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Wednesday, April 16, 2008

The True Meaning of Religious Freedom

The other day I wrote a post called "The Sensitive In-Law Post - Religion," and this morning, I received a thought-provoking comment on it from Aurora at The Midnight Sun. She commented on what a religiously diverse family I have. Quite frankly, it never really crossed my mind, and she doesn't even know that my religious ancestry is even more diverse.

The point is that Aurora, who lives in Australia, felt that it was unusual enough to make the observation. The thing is that my family is far from unusual in the United States. I'll give you an example. The small town I grew up in is predominately Catholic and my family is United Methodist. That said, our neighbors (who still live next door to my parents) are Roman Catholic. They are essentially extended family to this day. As Joyce (one the neighbors mentioned above) was our babysitter, we (my siblings and I) grew to love her and her husband Carl as adopted Grandparents (they are substantially older than our parents).

When I was a child, given that I'm the oldest child and my parents married quite young (my Mom was 21 and my Dad was 24 when they married in 1977; I was born in 1980), they still enjoyed a social life (whatever that means in a small town) on Saturday evenings. There was one issue. Joyce, the trusted babysitter, and her husband attended Mass with their two children most Saturday evenings. The solution was simple; Joyce simply asked my parents if they minded if my sister and I (my brother came along much later) went to Mass with them. My parents didn't care, and quite frankly, I learned a lot about the Catholic Church as a result. My Grandma found it quite amusing as many of her Catholic friends would comment on seeing her small Granddaughters in Mass on Saturday evenings. I'm bias, but I can't help but note that her friends mentioned how well-behaved and cute my sister and I were (just look at my profile picture; ha ha!).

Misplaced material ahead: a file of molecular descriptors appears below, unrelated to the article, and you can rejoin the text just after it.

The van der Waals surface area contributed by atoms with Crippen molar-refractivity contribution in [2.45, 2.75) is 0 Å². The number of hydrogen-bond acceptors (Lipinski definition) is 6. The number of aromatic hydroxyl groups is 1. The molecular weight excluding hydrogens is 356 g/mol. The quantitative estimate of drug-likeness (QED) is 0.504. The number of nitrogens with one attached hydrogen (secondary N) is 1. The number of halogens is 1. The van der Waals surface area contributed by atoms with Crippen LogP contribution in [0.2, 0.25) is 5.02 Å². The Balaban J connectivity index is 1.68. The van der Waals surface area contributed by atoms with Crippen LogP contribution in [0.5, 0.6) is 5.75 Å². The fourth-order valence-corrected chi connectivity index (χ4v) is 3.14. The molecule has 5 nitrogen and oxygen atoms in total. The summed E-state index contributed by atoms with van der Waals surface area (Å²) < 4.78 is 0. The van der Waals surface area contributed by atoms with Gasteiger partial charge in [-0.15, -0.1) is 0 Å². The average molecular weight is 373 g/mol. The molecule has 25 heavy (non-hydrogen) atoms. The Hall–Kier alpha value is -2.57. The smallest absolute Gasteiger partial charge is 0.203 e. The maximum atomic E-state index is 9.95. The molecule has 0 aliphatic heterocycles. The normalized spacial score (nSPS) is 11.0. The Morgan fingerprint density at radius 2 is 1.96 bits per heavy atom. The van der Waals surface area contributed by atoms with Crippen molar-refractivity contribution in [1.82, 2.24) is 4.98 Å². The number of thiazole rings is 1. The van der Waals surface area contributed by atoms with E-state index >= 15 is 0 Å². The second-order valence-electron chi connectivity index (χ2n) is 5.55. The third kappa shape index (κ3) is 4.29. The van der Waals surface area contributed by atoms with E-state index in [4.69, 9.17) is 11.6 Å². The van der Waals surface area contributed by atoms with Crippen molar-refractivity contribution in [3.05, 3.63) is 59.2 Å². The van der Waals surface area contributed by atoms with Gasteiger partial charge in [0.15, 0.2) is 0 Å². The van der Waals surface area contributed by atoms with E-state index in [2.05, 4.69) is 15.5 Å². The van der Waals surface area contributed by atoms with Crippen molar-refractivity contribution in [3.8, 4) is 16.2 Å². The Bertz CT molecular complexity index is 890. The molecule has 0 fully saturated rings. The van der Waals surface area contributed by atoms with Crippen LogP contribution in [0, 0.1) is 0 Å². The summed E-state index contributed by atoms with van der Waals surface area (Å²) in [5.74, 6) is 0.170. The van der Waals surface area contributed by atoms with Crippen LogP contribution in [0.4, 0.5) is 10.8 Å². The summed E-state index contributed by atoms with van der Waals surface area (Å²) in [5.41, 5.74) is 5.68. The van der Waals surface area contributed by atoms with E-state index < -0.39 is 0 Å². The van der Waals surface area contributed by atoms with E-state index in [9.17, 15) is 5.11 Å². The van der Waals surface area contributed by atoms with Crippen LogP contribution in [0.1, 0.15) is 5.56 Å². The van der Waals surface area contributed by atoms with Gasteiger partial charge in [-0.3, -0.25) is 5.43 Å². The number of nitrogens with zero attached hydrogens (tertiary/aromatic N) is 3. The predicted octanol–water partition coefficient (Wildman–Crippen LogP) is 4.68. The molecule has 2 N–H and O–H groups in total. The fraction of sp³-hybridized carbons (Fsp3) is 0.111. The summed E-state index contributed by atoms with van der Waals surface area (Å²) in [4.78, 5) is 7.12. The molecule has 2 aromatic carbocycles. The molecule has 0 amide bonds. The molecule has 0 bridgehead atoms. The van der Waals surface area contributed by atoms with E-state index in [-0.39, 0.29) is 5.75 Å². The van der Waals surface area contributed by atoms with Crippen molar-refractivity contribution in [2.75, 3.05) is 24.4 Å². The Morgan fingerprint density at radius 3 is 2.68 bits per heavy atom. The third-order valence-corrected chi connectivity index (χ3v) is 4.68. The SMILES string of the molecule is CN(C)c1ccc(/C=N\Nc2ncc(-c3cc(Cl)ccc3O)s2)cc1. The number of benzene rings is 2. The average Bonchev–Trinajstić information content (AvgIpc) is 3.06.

The result was that I spent just as much time attending Catholic Mass as I did attending our United Methodist Church. As I was an intellectually curious child who loved watching the news, I couldn't help but here about issues between Catholics and Protestants in Northern Ireland. Even at a young age, it hit home. How could there be any rift between our beloved neighbors, many of my classmates, and my family over religion? I didn't get it. Our Church and the Roman Catholic Church used to hold joint Bible Camp for kids during the summer. None of this would have ever happened in Ireland. Not only did it happen in a small town in Michigan, no one questioned any of this or found it strange. It would have seemed strange to question the connections between various Churches in such a small town, whether the Churches were Protestant, Catholic, or even non-denominational.